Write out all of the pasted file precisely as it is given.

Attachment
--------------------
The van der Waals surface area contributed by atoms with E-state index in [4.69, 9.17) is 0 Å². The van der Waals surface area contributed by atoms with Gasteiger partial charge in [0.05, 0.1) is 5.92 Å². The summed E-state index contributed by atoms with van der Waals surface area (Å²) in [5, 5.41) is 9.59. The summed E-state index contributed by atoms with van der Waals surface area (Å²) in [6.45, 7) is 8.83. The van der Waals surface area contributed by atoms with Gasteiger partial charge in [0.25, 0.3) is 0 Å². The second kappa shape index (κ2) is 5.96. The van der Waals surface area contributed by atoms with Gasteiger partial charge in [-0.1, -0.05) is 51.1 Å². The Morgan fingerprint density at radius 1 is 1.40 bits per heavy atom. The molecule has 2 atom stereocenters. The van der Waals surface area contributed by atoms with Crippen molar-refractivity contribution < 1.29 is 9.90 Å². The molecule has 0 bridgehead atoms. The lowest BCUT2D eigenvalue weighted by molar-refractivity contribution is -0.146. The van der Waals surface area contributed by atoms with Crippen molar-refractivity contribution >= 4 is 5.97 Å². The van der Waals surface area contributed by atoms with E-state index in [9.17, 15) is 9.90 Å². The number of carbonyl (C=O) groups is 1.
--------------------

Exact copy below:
The van der Waals surface area contributed by atoms with E-state index in [4.69, 9.17) is 0 Å². The van der Waals surface area contributed by atoms with Gasteiger partial charge in [0.05, 0.1) is 5.92 Å². The summed E-state index contributed by atoms with van der Waals surface area (Å²) in [5, 5.41) is 9.59. The summed E-state index contributed by atoms with van der Waals surface area (Å²) in [6.45, 7) is 8.83. The van der Waals surface area contributed by atoms with Gasteiger partial charge in [0.25, 0.3) is 0 Å². The second kappa shape index (κ2) is 5.96. The van der Waals surface area contributed by atoms with Gasteiger partial charge in [-0.1, -0.05) is 51.1 Å². The Morgan fingerprint density at radius 1 is 1.40 bits per heavy atom. The molecule has 2 atom stereocenters. The van der Waals surface area contributed by atoms with Crippen molar-refractivity contribution < 1.29 is 9.90 Å². The molecule has 0 bridgehead atoms. The lowest BCUT2D eigenvalue weighted by molar-refractivity contribution is -0.146. The van der Waals surface area contributed by atoms with Crippen molar-refractivity contribution >= 4 is 5.97 Å². The van der Waals surface area contributed by atoms with E-state index in [9.17, 15) is 9.90 Å². The number of carbonyl (C=O) groups is 1.